COMMENTARY | The Philadelphia Eagles announced on Feb. 11 that they have reworked Michael Vick's contract to keep the quarterback in Philadelphia for at least one more year, according to the team's website.
Although Vick will still have to compete for the starting job, the surprising decision to keep him on the team in any capacity is new head coach Chip Kelly's first major mistake as he attempts to rebuild the Birds into a contender.
I say this not because Vick will be turning 33 before the start of next season, nor because the constant battering he has received behind center has resulted in serious injuries that have caused him to miss 11 games in the last three seasons.
I say this not because Vick no longer has the foot speed that once allowed him to elude elite pass rushers with ease.
I say this not because Vick has become a veritable turnover machine, giving up 30 interceptions and 12 fumbles in 35 games over the last three seasons.
And I say this not because Vick has trouble reading defenses and holds onto the ball way too long in an often vain attempt to make plays.
No, there is a much more compelling, yet frequently overlooked, reason why Vick should have been jettisoned by Kelly, rather than be kept on for yet another season: his total lack of leadership.
No one can argue that Vick doesn't still possess a strong arm and a certain degree of mental and physical toughness. But at the end of the day, he has consistently failed to inspire his teammates through his own actions and words. Great quarterbacks elevate those around them and bring out their best. Just look at Tom Brady, Aaron Rogers and Drew Brees. They stand tall and proud at the line of scrimmage -- field generals barking commands to their loyal foot soldiers, who respond by giving tremendous effort and making amazing plays.
Can anyone honestly say that Vick has done anything close to this as leader of the Eagles offense? Quite the contrary. Remember the "secret" players' meeting Vick called to try to clear the air and turn things around last year? It turned out to be a total joke, after which nothing improved. In fact, things actually seemed to get worse on the field. Vick even went as far as calling his teammates "quitters" at the end of the abysmal 2012 season. And while there is certainly some truth to his remarks, how does publicly calling out your teammates inspire them to perform better for you? It doesn't.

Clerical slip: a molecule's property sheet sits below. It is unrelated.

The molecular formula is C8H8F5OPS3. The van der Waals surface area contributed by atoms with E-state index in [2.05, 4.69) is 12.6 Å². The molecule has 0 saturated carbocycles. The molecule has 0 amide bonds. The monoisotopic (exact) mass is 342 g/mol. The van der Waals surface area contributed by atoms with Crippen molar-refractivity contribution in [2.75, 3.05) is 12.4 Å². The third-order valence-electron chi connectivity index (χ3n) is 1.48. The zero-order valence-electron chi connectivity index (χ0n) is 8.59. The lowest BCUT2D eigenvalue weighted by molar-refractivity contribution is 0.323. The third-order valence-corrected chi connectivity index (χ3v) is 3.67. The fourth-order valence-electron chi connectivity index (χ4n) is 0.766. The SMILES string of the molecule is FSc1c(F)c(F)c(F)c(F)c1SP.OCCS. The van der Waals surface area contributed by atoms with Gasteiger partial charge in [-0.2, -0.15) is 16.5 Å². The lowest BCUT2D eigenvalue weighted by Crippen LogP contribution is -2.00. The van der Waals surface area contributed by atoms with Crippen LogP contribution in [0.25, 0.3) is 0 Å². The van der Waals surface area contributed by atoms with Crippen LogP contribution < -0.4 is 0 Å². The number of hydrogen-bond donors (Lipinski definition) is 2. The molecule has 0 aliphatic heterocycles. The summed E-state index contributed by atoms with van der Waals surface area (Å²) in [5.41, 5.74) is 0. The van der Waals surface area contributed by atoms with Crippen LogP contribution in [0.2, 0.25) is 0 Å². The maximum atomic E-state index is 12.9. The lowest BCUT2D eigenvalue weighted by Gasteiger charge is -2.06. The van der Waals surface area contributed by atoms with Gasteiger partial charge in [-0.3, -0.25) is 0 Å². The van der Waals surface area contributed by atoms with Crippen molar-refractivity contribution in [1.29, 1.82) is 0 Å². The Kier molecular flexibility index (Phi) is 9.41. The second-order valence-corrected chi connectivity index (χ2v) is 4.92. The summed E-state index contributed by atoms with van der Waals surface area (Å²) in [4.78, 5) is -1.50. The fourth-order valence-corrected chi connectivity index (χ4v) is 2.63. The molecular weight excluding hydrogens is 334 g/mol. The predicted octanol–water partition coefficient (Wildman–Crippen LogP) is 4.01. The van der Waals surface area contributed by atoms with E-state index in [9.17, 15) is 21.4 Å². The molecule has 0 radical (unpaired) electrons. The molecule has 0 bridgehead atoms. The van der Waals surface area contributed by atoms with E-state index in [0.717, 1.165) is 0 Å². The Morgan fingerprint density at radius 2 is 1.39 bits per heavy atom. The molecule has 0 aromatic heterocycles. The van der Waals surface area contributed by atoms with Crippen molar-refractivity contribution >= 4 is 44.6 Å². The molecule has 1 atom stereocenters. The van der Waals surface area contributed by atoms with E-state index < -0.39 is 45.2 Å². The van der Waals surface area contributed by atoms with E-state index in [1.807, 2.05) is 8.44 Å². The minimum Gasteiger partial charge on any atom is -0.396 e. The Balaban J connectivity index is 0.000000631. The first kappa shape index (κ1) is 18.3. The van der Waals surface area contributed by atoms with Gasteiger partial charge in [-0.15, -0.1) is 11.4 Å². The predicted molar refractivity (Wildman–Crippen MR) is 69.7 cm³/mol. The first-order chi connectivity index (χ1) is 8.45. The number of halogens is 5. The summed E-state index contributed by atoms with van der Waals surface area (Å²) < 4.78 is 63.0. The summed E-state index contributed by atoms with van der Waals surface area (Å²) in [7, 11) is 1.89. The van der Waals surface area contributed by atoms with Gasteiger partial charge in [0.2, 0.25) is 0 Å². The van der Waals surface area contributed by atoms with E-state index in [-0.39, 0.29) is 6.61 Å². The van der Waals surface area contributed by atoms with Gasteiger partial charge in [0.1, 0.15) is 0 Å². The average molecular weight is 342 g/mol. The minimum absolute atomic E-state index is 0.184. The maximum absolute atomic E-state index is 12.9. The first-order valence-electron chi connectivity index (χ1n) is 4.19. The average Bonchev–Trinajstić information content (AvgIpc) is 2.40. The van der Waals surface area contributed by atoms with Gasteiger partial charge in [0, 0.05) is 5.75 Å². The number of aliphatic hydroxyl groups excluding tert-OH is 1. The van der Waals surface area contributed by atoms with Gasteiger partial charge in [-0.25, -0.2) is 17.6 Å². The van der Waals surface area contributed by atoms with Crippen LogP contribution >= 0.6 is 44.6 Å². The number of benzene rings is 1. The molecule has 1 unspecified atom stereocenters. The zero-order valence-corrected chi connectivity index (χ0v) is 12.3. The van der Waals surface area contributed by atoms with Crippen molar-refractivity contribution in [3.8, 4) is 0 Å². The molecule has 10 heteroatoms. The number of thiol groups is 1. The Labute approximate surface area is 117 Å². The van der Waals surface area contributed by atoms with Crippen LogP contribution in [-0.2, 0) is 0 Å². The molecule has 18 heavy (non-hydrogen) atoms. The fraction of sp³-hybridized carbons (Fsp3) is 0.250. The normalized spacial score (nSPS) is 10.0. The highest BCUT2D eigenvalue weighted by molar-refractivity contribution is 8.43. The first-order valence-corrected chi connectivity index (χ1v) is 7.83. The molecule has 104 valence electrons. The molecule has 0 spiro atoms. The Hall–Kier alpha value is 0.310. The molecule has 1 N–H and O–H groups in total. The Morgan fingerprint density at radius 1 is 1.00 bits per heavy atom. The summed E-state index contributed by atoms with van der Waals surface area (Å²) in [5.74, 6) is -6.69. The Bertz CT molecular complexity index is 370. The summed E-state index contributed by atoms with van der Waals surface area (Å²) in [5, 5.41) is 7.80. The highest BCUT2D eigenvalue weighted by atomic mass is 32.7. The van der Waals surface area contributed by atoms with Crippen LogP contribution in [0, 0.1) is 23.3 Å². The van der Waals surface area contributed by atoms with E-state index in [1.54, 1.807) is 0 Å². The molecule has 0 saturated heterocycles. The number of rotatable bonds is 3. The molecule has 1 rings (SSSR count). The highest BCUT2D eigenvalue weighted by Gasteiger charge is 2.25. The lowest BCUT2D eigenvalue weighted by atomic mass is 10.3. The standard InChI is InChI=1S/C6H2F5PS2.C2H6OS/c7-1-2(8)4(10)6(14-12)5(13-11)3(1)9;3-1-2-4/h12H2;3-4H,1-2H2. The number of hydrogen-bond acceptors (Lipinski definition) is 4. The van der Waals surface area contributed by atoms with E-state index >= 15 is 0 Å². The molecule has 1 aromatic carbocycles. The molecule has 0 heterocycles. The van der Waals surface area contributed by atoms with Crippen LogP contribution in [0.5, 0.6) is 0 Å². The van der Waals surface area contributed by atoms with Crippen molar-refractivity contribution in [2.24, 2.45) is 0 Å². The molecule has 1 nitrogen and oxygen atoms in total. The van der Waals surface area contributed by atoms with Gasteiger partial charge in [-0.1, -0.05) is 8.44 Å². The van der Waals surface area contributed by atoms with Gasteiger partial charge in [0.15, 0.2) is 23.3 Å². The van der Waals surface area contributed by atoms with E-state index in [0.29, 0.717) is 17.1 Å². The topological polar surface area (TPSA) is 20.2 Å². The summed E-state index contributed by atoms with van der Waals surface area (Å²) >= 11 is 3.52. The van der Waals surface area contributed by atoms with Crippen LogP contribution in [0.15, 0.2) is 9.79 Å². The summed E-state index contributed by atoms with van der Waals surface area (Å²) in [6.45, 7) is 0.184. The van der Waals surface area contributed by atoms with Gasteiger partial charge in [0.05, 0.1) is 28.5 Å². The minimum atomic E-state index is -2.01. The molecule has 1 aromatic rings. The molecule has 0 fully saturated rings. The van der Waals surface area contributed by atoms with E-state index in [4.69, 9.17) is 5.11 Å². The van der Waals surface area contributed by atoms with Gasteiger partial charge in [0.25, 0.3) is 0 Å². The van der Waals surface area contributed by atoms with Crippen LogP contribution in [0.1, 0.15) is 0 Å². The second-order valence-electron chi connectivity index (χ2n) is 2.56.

The bottom line is, Michael Vick may still be a great athlete, but his body language, facial expressions, and demeanor on and off the field are those of a man who is beaten and (at least subconsciously) resigned to failure. Despite his many acts of contrition, he may still feel ashamed for the infamous behavior that landed him in prison. And he probably does have some legitimate gripes about the way some of his teammates gave up on him last season. But he never has been and never will be a real leader, the kind who can inspire the men around him to greatness. And that means he should have no place potentially leading a team that Chip Kelly wants to succeed and win big in the NFL.
Gary Strassberg has been a journalist for more than 20 years. He has worked for the E.W. Scripps Company, The Nielsen Company, and other media outlets. Follow Gary on Twitter: @GaryStrassberg
- Sports & Recreation
- American Football
- Michael Vick
- Chip Kelly